Monday, January 1, 2018

BASIL AND MARTHA KING AT NEW EXHIBITION!

Creative Democracy: The Legacy of Black Mountain College - Art and artifacts by people who were students at the now legendary North Carolina art school (1933-1956)

Exhibition begins: Friday, January 12, 2018
Exhibition Celebration: Friday, March 2, 2018 (6:00pm -10:00pm)
Exhibition ends: Saturday, June 2, 2018
Venue: Main Gallery of the Turchin Center for the Visual Arts at Appalachian State University, Boone, North Carolina 

Basil King is represented in this exhibition with twelve recent paintings.  Martha King and Basil King are represented in displays of broadsides, books and magazines in which their literary and art works appeared. 

On March 1, 2018, at 6 PM Basil King will give an evening talk on his experiences as a student at BMC, its impact on his development, and his perspectives regarding the continued and growing interest in Black Mountain ideas.

He and Martha King will be attending the Exhibition Celebration the following night -- 6PM to 10PM.
The exhibition is part of the campus-wide celebration of the legacy of Black Mountain College during Appalachian State University's Spring 2018 semester.  Click this link for descriptions of the campus-wide activities.https://today.appstate.edu/2017/10/18/black-mountain-college-semester

Monday, December 4, 2017

JANE HIRSHFIELD JUDGES NEXT ANNUAL MARSH HAWK PRESS POETRY PRIZE


Jane Hirshfield judges the next Marsh Hawk Press poetry competition. Go HERE for more information.

And here's an advance look at our ad for AWP:

Friday, November 10, 2017

MARY MACKEY'S AUDIO EDITION OF THE VILLAGE OF BONES


There is now an Audio Book edition of Mary Mackey's novel The Village of Bones available from Audible, iTunes, and Amazon. Listen to this epic Stone Age adventure of magic, prophecy, and passion. More information, including free audio excerpt, over HERE.



Sunday, October 29, 2017

STEPHEN PAUL MILLER RECALLS JOHN ASHBERY

in his article at Publisher's Weekly entitled "For Poets, There's No Such Thing as Bad Press."  You can read it HERE.


NEW REVIEWS OF BASIL KING



CLICK HERE for latest information on critical reception to Basil King's HISTORY NOW!



Friday, October 13, 2017

ON BURT KIMMELMAN'S ABANDONED ANGEL


Two young poets and serious readers Leila Rosner and Casssandra Callaghan converse with Burt Kimmelman over his ABANDONED ANGEL over at Thomas Fink's Dichtung Yammer! You can see the conversation HERE but here's an excerpt:
I wonder if the way to most effectively evoke time in a poem is not to try for something that might best be handled by music, for instance, which is unburdened by words, but, rather, to use space to create a there, such as in Blackburn’s work. The time of a life is rescued from the continuum and can be experienced in a way unique to the poem. The Objectivists, more so than the Imagists or Vorticists (emerging out of the Modernist core), were especially sensitive to the writtenness of language, the word objectified, so to speak, on the page—the page a part of the material experience of the poem’s language. This is a tradition in poetry I have increasingly embraced. To get back to what you asked, yes, along with poets like Blackburn, my reading has involved the Objectivists for a long time now.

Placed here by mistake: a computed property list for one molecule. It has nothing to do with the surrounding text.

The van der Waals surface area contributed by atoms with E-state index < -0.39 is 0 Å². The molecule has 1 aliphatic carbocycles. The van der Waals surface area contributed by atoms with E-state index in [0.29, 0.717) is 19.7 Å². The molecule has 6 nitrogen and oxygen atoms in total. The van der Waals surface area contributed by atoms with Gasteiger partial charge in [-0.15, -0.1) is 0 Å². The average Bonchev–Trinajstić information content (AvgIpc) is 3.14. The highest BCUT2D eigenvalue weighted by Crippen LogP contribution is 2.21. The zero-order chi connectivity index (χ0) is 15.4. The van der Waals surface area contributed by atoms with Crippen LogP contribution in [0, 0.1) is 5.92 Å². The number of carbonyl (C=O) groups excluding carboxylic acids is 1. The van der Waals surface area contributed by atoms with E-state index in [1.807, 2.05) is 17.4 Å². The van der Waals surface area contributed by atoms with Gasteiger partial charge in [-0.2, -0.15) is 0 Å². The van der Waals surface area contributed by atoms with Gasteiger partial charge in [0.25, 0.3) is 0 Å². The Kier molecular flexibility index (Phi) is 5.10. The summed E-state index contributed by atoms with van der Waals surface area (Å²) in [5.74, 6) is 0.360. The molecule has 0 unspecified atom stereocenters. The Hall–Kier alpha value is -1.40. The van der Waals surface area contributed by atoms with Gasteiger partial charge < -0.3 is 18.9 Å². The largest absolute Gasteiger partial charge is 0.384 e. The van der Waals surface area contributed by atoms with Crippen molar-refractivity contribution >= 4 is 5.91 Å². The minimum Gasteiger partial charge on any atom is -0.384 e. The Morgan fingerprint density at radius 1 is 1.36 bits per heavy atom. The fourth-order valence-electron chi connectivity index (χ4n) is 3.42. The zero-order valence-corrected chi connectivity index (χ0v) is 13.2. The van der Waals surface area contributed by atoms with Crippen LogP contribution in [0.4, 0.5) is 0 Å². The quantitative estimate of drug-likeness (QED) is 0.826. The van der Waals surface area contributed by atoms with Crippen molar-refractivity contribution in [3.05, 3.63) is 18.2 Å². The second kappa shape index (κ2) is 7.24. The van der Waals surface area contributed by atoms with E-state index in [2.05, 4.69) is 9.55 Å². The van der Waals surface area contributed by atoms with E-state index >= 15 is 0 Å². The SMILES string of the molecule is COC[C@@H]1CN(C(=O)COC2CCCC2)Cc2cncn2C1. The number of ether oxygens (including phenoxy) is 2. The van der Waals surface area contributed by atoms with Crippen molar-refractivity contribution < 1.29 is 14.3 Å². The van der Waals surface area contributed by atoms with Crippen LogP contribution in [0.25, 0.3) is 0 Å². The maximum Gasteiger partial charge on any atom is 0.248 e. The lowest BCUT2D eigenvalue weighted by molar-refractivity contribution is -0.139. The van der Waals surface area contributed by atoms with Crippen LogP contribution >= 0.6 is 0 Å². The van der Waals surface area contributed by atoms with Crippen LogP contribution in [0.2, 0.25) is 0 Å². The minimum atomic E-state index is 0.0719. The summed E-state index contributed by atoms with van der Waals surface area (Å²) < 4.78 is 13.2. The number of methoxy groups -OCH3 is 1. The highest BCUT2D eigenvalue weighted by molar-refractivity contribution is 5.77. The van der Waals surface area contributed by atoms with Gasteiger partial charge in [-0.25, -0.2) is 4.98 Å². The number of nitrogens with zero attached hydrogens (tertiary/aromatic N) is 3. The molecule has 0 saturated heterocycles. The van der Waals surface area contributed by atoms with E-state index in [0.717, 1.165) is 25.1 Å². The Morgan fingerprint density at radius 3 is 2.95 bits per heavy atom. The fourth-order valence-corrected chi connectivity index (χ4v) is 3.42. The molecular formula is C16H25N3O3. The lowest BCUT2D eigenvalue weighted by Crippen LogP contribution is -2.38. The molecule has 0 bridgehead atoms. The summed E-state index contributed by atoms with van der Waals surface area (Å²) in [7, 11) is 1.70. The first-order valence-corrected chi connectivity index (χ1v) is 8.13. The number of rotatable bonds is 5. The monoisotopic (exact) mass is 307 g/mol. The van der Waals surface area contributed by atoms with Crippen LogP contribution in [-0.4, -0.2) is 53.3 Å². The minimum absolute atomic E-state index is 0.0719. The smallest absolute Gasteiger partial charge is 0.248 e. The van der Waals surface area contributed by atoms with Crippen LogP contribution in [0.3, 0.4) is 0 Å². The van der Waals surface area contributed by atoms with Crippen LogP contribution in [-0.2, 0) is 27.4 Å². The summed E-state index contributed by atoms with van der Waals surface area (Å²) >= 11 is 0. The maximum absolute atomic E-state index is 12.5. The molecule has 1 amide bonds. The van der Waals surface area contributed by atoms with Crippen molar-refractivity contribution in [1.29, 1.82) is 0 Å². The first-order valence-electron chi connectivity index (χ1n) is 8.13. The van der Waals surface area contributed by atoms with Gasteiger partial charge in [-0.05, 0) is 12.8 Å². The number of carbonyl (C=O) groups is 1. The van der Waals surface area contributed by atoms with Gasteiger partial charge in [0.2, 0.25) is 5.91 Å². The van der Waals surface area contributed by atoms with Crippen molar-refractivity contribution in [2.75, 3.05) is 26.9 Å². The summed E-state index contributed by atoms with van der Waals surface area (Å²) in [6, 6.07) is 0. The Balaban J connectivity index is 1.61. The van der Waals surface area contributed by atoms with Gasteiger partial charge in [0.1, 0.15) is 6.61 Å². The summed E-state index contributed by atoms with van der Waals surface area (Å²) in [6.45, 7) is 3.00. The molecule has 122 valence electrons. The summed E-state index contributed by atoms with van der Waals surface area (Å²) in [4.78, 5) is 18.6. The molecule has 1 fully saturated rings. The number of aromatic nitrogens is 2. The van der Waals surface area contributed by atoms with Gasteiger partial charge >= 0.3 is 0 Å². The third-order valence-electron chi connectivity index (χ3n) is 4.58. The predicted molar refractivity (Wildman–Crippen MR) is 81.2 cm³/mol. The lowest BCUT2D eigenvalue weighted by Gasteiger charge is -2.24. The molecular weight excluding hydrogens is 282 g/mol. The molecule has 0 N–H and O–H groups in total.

Wednesday, September 20, 2017

PAUL PINES PUSHES ARTISTIC BOUNDARIES

Congratulations to Paul Pines for inspiring visual artists and musicians with his poetry, the subject of an article at The Post Star. Here's an excerpt:
GLENS FALLS — A line, a passage, a stanza carefully plucked from a poem as inspiration for another creation in music or art is what set in motion a spiral conversation of artworks speaking to each other. 
And on Saturday, this yearlong exploration will live on in “Last Call: A Collaborative Oratorio,” at the Charles R. Wood Theater with poetry by Paul Pines, set to music by composer Catherine Reid and an exhibition of poetry-inspired artworks by members of North Country Arts. 
“You had to interpret the poetry and get out of your box and think differently,” said artist Judith Tully about creating her piece, “Darkness into Light,” for Saturday’s show and exhibition at the Wood Theater. Tully selected a passage from Pines’ poem, “The Vedas is Now Revealed to Thee.”

You can see entire article HERE.

And don't forget to check out his lovely Marsh Hawk Press book, CHARLOTTE'S SONGS.